Tax and Investing
“In this world nothing can be said to be certain, except death and taxes.” Benjamin Franklin
But investing for your future doesn’t have to be taxing. By using a tax-efficient account you’ll pay only the tax you need to – which could be none at all. And that tax-free growth means your money will grow faster. So, whilst you may have paid tax on the money you save and invest, or pay tax further down the line when you start to draw on those assets, the growth and income that you gain in an ISA account will be working for you rather than for the tax man.
Here’s our round-up on the key aspects of tax on investing. We’re not tax advisers, so it’s based on our understanding of the current arrangements for tax rates, limits and allowances, all of which may change. It’s also important to bear in mind that their value to you will vary according to your personal circumstances. If you’re not sure how tax affects you, we’d recommend you get speak with a tax adviser. You can also get further information from the personal tax section of the Government and HMRC websites.
There are four main ways taxes affects investors:
1. Income Tax:
Income you earn from most investments forms part of your taxable income. Investment income could push you into a new tax bracket - but where that income is earned in an ISA account or Pension, including SIPPs, it won’t.
Dividends are taxed at source, a deduction which can’t be reclaimed. But in an ISA or pension there’s no further tax due, giving you valuable savings of up to 27.5%.
Income Tax bands (higher personal allowances apply to persons born before 5 April 1948)
|Tax rates||2014/15 income band||2015/16 income band||Income Tax rate||Dividend Tax rate|
|Personal allowance||First £10,000||First £10,600||0%||10% - deducted at source|
|Basic rate tax||£10,000 - £41,865||£10,600 - £42,385||20%||10% - deducted at source|
|Higher rate tax||£41,866 - £150,000||£42,386 - £150,000||40%||32.5% - further tax due 22.5%|
|Additional rate tax||Over £150,000||Over £150,000||45%||37.5% - further tax due 27.5%|
2. Capital Gains Tax (CGT)
Capital Gains Tax (CGT): gains you make (the difference between you purchase cost and your sale value) over and above the annual CGT threshold are subject to tax.
Gains over and above your annual allowance are taxable. Invest via an ISA or SIPP and they aren’t.
|CGT Personal Allowance ( the ‘Annual Exempt Amount’)||£11,000|
|Tax rate on gains which, when added to taxable income, fall within the: |
|basic rate tax band||18%|
|higher or additional rate tax band||28%|
Some losses, including losses on investments, can be off-set against gains. In general, you can claim for losses up to 4 years from the end of the tax year in which they were made.
3. 'Purchase' taxes
Stamp Duty on UK shares and Investment Trusts settled through CREST is 0.5% of the purchase value (1.0% on Irish shares). It is shown separately on your contract note and added to the total purchase cost.
(When you buy shares via a stock transfer form and the value is £1,000 or more, the duty is 0.5%, rounded up to the nearest £5.00.)
It does not apply to ETFs, Funds or fixed income investments such as Bonds, or when you subscribe for new shares in a company. Neither does it apply to shares listed on a ‘recognised growth market’, such as AIM or ISDX.
Stamp Duty Reserve Tax (SDRT) of 0.5% on Unit Trusts and OEICs - otherwise known as Funds. It is paid by the trust or fund company and included within the price you pay for the purchase.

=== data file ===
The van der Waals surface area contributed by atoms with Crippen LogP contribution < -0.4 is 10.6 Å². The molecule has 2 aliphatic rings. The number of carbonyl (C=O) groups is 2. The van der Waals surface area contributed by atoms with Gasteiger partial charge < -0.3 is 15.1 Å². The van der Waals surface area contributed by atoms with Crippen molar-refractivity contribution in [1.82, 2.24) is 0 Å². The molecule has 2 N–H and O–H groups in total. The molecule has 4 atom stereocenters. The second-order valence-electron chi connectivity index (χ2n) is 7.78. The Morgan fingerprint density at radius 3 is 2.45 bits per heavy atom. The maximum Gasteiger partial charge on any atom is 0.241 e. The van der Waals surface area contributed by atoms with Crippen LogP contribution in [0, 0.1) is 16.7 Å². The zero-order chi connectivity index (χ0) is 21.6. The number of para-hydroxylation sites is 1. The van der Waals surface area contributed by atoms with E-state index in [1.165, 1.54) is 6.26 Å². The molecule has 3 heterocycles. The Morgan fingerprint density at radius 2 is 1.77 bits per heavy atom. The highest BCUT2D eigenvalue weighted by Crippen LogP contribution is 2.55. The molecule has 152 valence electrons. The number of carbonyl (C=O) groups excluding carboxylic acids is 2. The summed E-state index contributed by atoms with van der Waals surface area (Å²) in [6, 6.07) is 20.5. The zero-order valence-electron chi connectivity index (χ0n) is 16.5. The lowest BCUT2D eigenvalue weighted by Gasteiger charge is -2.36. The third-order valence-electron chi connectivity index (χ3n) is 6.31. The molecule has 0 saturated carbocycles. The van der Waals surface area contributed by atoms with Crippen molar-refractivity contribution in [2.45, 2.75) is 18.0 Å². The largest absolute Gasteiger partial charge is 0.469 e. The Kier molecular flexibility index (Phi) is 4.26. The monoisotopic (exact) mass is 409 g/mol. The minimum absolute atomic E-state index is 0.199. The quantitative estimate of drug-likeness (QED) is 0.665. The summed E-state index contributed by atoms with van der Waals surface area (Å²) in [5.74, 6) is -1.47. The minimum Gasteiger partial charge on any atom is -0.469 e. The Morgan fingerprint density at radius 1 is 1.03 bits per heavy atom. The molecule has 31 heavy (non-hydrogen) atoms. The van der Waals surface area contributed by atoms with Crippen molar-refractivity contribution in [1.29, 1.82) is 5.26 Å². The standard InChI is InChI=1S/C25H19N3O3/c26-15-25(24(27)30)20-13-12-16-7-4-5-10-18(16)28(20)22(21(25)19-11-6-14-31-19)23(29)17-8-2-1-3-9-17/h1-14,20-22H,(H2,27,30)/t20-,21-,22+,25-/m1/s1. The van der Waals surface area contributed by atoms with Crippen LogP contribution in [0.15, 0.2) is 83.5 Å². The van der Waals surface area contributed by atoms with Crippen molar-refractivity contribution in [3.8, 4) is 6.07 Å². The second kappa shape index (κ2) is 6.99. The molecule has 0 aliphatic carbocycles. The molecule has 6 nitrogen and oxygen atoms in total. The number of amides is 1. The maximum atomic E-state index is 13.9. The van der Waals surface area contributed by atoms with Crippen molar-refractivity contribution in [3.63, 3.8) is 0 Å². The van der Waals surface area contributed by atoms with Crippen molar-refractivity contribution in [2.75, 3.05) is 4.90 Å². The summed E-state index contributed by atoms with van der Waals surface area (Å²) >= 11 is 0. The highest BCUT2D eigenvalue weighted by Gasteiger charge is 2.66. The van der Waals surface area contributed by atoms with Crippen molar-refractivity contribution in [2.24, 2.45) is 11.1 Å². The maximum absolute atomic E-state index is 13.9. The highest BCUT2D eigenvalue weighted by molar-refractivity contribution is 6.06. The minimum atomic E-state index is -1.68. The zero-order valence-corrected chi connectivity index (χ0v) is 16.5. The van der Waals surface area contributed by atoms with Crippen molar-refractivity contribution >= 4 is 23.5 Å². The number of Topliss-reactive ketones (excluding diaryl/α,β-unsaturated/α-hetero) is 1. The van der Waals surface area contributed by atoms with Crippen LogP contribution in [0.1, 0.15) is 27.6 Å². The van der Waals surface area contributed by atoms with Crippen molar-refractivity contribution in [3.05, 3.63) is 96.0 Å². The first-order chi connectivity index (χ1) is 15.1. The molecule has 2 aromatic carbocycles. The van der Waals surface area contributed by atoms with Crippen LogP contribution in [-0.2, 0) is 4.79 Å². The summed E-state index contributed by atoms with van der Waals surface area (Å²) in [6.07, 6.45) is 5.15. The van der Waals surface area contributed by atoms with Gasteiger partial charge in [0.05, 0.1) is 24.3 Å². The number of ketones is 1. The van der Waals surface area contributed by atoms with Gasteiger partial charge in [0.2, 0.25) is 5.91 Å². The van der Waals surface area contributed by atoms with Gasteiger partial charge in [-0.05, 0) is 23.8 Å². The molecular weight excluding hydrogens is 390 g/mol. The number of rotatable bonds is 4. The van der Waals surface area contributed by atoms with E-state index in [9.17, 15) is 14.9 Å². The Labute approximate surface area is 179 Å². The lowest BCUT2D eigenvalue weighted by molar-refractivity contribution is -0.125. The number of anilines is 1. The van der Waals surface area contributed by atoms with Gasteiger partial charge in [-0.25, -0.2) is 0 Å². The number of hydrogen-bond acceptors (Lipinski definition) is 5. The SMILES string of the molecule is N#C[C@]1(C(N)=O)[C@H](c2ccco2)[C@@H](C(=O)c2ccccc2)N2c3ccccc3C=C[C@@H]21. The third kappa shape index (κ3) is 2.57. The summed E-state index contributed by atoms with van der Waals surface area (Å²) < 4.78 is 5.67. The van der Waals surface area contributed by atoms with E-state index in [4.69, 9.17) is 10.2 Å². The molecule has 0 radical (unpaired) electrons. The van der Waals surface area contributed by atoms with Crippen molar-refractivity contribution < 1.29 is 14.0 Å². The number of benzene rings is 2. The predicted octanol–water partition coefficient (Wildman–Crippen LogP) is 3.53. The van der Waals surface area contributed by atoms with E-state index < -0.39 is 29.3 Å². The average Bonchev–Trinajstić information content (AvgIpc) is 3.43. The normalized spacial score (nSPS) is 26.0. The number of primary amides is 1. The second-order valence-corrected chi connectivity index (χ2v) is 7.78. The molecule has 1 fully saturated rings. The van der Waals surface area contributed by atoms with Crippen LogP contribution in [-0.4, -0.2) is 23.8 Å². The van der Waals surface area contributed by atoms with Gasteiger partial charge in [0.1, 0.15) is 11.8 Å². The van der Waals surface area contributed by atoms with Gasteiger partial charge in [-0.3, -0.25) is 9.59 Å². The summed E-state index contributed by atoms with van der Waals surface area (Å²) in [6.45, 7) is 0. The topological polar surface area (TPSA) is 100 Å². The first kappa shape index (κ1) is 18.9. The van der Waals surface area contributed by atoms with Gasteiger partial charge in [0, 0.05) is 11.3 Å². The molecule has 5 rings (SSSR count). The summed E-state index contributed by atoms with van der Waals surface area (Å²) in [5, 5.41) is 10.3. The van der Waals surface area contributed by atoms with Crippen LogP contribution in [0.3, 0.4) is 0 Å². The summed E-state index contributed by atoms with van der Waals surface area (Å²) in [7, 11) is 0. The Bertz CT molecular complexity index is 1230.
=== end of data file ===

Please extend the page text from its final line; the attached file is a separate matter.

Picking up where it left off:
SDRT is also payable when you take-up rights or options.
Financial Transaction Tax (FTT of up to 0.2% is payable on the purchase of some European equities (large-cap shares in France and Italy at present, although nine more countries are set to join). It is added to the purchase cost.
PTM levy, a flat £1 charge on UK equity purchases and sales of £10,000 or more. It is used to help fund the work of the Takeover panel.
VAT may be payable on fees charged for the provision of services, such as for the administration of an account.
4. Inheritance Tax
Assets that are passed on following death may be subject to Inheritance Tax. And that can also include gifs you have made during your lifetime.
The basic numbers are:
|Inheritance tax:||2014/15 and 2015/2016|
|Threshold||£325,000 (The balance of a husband, wife or civil partner’s allowance can be utilised on death of the surviving party.)|
|Annual exemption for gifts in tax year||£3,000 (can be carried over from one previous tax year, to a total of £6,000)|
|Wedding & Civil Partnership gifts, given shortly before or on the event.||Up to £5,000, depending upon relationship with the recipient|
|Regular gifts from taxed income (e.g. payments into a savings account)||No tax due so long as the donor had sufficient income remaining to sustain their normal lifestyle.|
|Tax rate||40% (36% where 10% or more of the estate is left to charity|
|Pension funds||From 6 April 2015, on death before age 75, monies in a pension fund are passed free of tax to beneficiaries when they take the money via an annuity or drawdown.|
|ISA Accounts||Proposals are currently in hand to allow ISA assets to be transferred to the surviving spouse or civil partner and remain within the ISA tax-shelter, in addition to their personal ISA allowance.|
Opening an account is easy and you will need:
- Your address details for the last three years
- Your debit card details including bank account number and sort code
- Your National Insurance (NI) number
Please be aware of the risks involved. The value of investments, and any income from them, can fall as well as rise so you could get back less than you invest. Past performance is no guarantee of future performance. Tax treatment depends on your individual circumstances and may be subject to change. If in any doubt, please seek advice.
Got an ISA already?
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